Sustain's Food Power programme team share their learning from the year 2 independent evaluation of the programme.
Food Power supports food poverty alliances around the country to develop a sustainable response to food poverty and its root causes. Our independent evaluators from Cardiff University have now conducted their second annual evaluation of the programme. We are grateful to the team and all the alliances and individuals who fed into the evaluation.
We’re pleased that the year 2 evaluation continues to identify many positive findings, as well as some helpful reflections for us. The evaluation team presented us with four key questions to consider as we deliver the programme and we provide our responses below.
What do alliances aim to achieve by involving experts by experience? What should reasonably be expected of them? What can they expect in return? How can Food Power showcase to other programmes and initiatives on how to empower experts by experience?
We will publish guidance for alliances and others working with experts by experience in the New Year. This will cover a wide range of aspects of involving people with lived experience of food poverty. We will work with Barbora Alderova who just begun a PhD with our external evaluation team at Cardiff University. Her research will be on Food Power and the role of people with lived experience of food insecurity, specifically who gets involved, how and what happens (or not) next
How can Food Power best support alliances working with particular but overlapping challenges?
We have published our briefing on challenges faced by rural areas and the response in different rural areas. Bev Parker from Rural Action Derbyshire, and our peer mentor in the Midlands, recently blogged her thoughts on this issue as well. We will continue to work with alliances based in rural areas and gather learning from our shared experiences. We continue to be mindful of the interactions between food insecurity and characteristics such as disability, gender, ethnicity and age and will continue to encourage alliances to consider how they can respond to the needs of particular groups.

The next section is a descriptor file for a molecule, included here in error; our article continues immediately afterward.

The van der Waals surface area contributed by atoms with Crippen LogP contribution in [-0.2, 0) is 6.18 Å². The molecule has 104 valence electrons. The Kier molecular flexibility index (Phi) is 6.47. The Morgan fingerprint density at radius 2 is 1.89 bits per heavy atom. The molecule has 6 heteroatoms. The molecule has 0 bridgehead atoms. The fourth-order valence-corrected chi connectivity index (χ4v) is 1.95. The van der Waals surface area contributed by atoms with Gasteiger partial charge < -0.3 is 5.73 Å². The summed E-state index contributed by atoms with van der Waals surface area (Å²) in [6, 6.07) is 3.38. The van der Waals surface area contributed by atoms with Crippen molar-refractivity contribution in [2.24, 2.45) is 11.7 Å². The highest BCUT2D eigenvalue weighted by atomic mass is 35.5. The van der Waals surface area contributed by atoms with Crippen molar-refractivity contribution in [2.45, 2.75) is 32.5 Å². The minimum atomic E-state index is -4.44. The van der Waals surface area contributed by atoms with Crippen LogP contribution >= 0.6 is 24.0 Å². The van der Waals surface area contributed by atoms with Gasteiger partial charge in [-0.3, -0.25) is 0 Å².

What are alliances achieving and delivering that would not otherwise be happening? Are alliances able to articulate the difference they have made on the ground? How does this come together to make a difference nationally?
We continue to support eight alliances to develop tools for assessing their impact. The eight alliances will come together in early 2020 to assess progress and help us finalise what we can share more widely with the network and beyond. We aim to publish materials in the first half of 2020 and will actively promote these resources. As we deliver the second half of the programme we will continue to share learning from the network and feed this into national policy discussions.
What role can/should Food Power play in supporting alliances to work in an ever-more challenging contexts, in which demand for local services continues to outstrip capacity and resources? If there is no prospect of this easing this, what type of national programme will be most valuable in future?
Our local evaluation tools mentioned above should help alliances to identify progress, even where the best case is ‘standing still’ given the ongoing pressures on household and public sector budgets. In terms of future activities beyond the lifetime of the current programme, we are currently thinking through the questions we need to bring to the network in order to think through future plans. We are committed to involving the network as we think through any future plans.
Sharing learning and experiences is a fundamental part of Food Power and evaluation and reflection is a core part of this. Please do contact Simon if you have any thoughts on the programme to date and/or our future activities.
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